In 1995, Waterfield founder and company president Craig Miller travelled to the Andes Mountains region of Ecuador to help build a rural water system for native Quichua Indians. Craig worked with a local civil engineer, helping with land surveying, engineering (determining pressure differentials in this dramatic terrain), and construction. At 13,000 feet in elevation, finding potable water for daily use by this tribe (descendents of the original Mayan Indians) was an incredibly difficult endeavor. Collecting fresh water in new mini-reservoirs scattered throughout the area allowed a simple pipeline system to be created, delivering clean and fresh water to each threshold of the dozens of mud huts located on the extremely mountainous terrain. The dramatic differences in elevation between individual huts and villages placed a special emphasis on the pressure differentials that were created throughout the new supply system.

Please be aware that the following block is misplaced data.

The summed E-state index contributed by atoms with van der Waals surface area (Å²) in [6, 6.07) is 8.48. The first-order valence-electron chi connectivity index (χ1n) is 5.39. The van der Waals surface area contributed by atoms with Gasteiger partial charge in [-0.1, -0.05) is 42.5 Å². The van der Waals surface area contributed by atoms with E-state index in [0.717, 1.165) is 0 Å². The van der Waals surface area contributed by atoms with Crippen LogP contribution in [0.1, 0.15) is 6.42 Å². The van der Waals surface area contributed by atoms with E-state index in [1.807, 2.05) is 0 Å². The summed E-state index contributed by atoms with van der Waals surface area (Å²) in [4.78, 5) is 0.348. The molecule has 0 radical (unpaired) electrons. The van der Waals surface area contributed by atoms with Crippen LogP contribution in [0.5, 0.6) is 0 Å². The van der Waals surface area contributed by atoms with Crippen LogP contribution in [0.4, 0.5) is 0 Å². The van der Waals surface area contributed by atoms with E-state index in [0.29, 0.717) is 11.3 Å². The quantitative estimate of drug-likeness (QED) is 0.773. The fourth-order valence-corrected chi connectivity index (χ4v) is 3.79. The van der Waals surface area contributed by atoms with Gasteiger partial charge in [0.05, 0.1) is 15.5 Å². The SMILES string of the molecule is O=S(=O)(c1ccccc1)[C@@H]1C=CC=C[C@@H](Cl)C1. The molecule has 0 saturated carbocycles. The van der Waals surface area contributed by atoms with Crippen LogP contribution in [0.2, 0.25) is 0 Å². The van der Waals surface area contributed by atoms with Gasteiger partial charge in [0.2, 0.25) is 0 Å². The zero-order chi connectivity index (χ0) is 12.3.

Before this new system was installed, Quichua women had to walk over 10 miles each day just to ensure that clean water was available for all aspects of village life. This backbreaking task often resulted in compromised food, sanitation, and overall health. Those who were physically unable to get their own water particularly suffered.

Creating a proximate and reliable source of fresh water changed the lives of everyone in the village. Boston native Bruce Rydbeck, PE continues his water program every year with the Quichua Indians, expanding the reach of this life giving natural resource.